Mr Dalton said that APC was pleased that the Rudd Government would retain the current model for funding non-government schools, at least for the next four-year funding period.

‘While it is not perfect, it is the best schools funding model that has been developed in Australia to date,’ he said. ‘We believe it is also important for the Rudd Government to negotiate with the State and Territory Governments to achieve cost sharing contractual arrangements to provide adequate public funding for all Australian students and to reverse the declining commitment of the States and territories to the funding of school education.

‘We also support Labor’s decisions to bring early childhood care and education together under one umbrella and to significantly increase the focus on the provision of quality early childhood learning.’
APC also welcomed the commitment to provide universal access to early learning programs and to enshrine this in law.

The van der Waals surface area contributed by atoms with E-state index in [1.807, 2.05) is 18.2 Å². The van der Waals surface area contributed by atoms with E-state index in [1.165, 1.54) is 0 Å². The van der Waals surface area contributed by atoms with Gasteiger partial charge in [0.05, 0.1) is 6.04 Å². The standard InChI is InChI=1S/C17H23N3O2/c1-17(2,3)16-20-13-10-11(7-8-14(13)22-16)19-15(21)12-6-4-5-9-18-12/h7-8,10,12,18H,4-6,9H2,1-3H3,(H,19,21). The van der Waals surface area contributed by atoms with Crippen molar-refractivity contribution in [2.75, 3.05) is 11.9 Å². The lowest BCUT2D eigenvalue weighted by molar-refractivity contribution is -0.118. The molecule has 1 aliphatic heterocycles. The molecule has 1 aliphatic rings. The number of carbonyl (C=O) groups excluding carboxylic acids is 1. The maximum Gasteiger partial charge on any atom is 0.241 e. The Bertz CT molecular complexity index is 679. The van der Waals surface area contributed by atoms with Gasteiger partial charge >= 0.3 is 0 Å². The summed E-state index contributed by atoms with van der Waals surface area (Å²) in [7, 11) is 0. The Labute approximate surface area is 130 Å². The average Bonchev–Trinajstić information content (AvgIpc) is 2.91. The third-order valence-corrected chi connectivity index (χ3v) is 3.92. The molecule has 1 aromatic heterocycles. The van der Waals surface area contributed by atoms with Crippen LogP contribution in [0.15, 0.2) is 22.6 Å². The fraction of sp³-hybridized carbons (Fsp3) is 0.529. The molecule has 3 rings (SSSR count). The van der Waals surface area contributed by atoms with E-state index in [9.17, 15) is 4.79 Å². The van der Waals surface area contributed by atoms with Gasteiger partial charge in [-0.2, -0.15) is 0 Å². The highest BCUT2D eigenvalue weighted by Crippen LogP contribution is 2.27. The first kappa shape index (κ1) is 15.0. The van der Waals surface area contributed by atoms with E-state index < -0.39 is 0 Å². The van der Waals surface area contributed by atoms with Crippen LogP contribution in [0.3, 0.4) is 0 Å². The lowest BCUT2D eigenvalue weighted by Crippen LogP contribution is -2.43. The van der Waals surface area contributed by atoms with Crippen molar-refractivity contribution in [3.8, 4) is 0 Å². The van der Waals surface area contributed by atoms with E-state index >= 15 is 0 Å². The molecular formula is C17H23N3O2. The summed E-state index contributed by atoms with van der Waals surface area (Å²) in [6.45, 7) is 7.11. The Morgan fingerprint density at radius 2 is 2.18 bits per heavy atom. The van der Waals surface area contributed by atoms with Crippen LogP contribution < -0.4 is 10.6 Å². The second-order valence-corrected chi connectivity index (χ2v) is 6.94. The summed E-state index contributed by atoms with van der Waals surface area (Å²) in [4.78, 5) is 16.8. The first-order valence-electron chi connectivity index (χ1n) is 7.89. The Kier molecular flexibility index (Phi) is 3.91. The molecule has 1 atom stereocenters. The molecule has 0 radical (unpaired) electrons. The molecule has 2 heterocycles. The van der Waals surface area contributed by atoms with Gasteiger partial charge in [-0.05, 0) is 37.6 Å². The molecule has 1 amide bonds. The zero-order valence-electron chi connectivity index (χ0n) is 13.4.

Federation of Parents and Citizens’ Associations of New South Wales

Schools across the nation will be better off under a Labor Government, according to Federation of Parents and Citizens’ Associations of NSW President, Dianne Giblin.

She said placing the Deputy Prime Minister Elect, Julia Gillard, as the Minister for Education, Science and Training demonstrated not only the emphasis the new government is placing on Education – it showed the faith placed in her to fulfill the campaign promise for an ‘education revolution.’

‘This shows the Rudd Government’s resolve to follow through on this promise by giving it such great priority,’ Ms Giblin said. ‘While some have expressed concern over the dual portfolio for Ms Gillard of Education and Industrial Relations, many are hopeful that her appointment indicates the weight of importance placed on this issue by the new Labor government.